After several weeks of goodbyes, the morning of my departure I had brunch with dear friends and then a surprisingly short ride to the airport. Excitement was bursting out of me at random points along the way. Being dropped off, saying last goodbyes, and realizing I am now on my own - supported by friends and family, but the rest of the travel journey is just me.
My seven hour flight from Denver to Iceland was uneventful. I watched a movie and then tried to sleep a bit. Excitement and anticipation made that difficult, but I knew I needed to rest. Customs was very simple, no paperwork, simply a stamp in my passport. I had just over an hour layover in Iceland where I got a bite to eat and then boarded my flight to Paris. I had the entire row to myself and slept nearly the entire flight. Arriving at Charles-De Gaulle, I felt like I was in some sort of spaceship. The pedestrian tubes going in all directions, and everybody seeming to move in slow motion. Thanks to some specific directions from a friend ahead of time, I was able to grab my luggage and easily get on the airfrance bus which would take me from the airport to the right train station in the city. At the train station it only took me two attempts to find the right ticket office and purchase a ticket. As I was going through the turnstile with all of my luggage, trying to push the suitcase under (which weighed in at 19kilos), lift the backpack over (weighing in at 15kilos) and shove myself through (weight not to be disclosed), I completely forgot to grab my ticket from the machine, so ended up on the other side with no ticket. After turning in circles while having a conversation in my head about what to do, I had a security guard let me out and I went back in line, assuming I would have to purchase another ticket; however, a concierge came and helped me get my original ticket out of the machine and sent me on my way! It was unclear as to which platform I needed to be at, and nobody seemed to be able to answer that for me, but eventually the train arrived and I found a seat for me and a space for my luggage. As it turns out, I was in the bike area, so I got boxed in by people and bikes, which made it rather difficult to get off the train, as I was trying to duck under bikes (yes, they hang them from the ceiling) with my huge backpack on, and lift my rather heavy suitcase over other bags, and not hit anyone in the face with my messenger bag satchel swinging to the side.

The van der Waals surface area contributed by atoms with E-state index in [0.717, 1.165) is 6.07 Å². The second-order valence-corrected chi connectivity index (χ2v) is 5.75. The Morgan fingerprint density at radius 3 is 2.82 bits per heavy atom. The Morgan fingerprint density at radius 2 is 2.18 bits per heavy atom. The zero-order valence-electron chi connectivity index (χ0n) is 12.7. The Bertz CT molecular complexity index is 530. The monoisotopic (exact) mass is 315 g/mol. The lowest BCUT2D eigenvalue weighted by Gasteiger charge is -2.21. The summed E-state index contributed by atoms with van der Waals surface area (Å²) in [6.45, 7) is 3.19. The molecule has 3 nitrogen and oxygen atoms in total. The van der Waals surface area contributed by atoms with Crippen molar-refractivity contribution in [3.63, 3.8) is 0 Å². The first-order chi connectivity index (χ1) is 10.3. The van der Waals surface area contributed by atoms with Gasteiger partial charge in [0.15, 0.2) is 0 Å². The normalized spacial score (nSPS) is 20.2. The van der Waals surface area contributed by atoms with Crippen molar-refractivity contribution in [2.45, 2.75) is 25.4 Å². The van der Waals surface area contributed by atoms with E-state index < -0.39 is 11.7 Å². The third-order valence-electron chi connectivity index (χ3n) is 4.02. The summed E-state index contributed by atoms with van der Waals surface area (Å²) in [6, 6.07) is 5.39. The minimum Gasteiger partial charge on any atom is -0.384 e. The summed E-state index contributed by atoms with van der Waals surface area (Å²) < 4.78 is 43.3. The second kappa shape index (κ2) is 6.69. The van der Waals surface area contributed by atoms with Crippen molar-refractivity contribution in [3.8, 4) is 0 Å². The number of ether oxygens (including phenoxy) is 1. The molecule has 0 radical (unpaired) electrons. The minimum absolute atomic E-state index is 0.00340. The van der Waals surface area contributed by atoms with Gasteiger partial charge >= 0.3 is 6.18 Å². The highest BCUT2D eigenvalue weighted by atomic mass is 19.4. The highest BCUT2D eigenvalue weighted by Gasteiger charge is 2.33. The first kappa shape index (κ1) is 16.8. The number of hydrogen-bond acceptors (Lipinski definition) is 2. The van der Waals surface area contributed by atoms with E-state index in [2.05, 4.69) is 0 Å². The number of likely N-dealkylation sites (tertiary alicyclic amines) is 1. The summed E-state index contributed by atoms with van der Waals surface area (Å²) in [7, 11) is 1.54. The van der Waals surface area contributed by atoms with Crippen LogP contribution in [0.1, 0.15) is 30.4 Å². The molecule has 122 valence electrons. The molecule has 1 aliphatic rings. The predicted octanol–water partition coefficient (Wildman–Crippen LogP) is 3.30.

I got off the train in Rambouillet with a sigh of relief that my travel journey was nearly ending when I realized I still needed to contact the school to pick me up. While it's only a 10 minute walk, it was pouring rain and windy, and I had a fair amount of luggage to navigate. I first tried the payphones, but they only accept credit cards, and mine didn't work. I then tried my cell phone, knowing that I'd have to pay a fair amount for the call, but the call would not go through. Then I remembered the calling card that a dear friend had given me as a last-minute "just in case" option. However, I couldn't figure out how to make that work...... at this point, I was tired, hungry and cold, and running out of options. I realized I didn't actually know where the school was, so couldn't even walk there if I wanted to. I narrowed it down to three choices: try to hail a taxi, walk to a nearby shop and ask directions, or ask someone to call for me. I found someone waiting for a train and asked if he would call the school for me. He graciously did so, and I was able to briefly talk with someone, but they were having difficulty understanding my English and before I could finish the conversation he needed to catch his train so took his phone and ended the call, but assured me someone was coming, as he had briefly talked to them. So, I waited outside, trying to find shelter from the wind and rain, and shortly a woman came to pick me up and bring me to the school. I was so very thankful to be safe and dry, and to finally be at my new home.